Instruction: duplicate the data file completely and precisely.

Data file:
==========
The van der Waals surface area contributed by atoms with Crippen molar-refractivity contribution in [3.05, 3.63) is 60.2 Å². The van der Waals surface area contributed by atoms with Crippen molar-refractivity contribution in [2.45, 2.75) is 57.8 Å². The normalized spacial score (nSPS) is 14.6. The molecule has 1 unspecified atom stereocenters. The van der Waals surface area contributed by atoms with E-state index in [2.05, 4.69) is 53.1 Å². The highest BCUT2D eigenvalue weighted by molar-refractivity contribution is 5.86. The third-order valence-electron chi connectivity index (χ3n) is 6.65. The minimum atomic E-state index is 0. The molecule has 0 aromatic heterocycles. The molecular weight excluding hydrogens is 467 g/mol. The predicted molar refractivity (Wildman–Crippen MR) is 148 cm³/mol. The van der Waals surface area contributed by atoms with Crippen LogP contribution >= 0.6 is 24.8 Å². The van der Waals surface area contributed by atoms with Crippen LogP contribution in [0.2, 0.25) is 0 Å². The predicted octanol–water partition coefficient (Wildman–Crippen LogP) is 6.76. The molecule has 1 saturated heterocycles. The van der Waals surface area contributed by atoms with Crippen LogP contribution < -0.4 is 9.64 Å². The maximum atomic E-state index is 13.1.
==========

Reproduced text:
The van der Waals surface area contributed by atoms with Crippen molar-refractivity contribution in [3.05, 3.63) is 60.2 Å². The van der Waals surface area contributed by atoms with Crippen molar-refractivity contribution in [2.45, 2.75) is 57.8 Å². The normalized spacial score (nSPS) is 14.6. The molecule has 1 unspecified atom stereocenters. The van der Waals surface area contributed by atoms with E-state index in [2.05, 4.69) is 53.1 Å². The highest BCUT2D eigenvalue weighted by molar-refractivity contribution is 5.86. The third-order valence-electron chi connectivity index (χ3n) is 6.65. The minimum atomic E-state index is 0. The molecule has 0 aromatic heterocycles. The molecular weight excluding hydrogens is 467 g/mol. The predicted molar refractivity (Wildman–Crippen MR) is 148 cm³/mol. The van der Waals surface area contributed by atoms with Crippen LogP contribution >= 0.6 is 24.8 Å². The van der Waals surface area contributed by atoms with Crippen LogP contribution in [0.2, 0.25) is 0 Å². The predicted octanol–water partition coefficient (Wildman–Crippen LogP) is 6.76. The molecule has 1 saturated heterocycles. The van der Waals surface area contributed by atoms with Crippen LogP contribution < -0.4 is 9.64 Å². The maximum atomic E-state index is 13.1.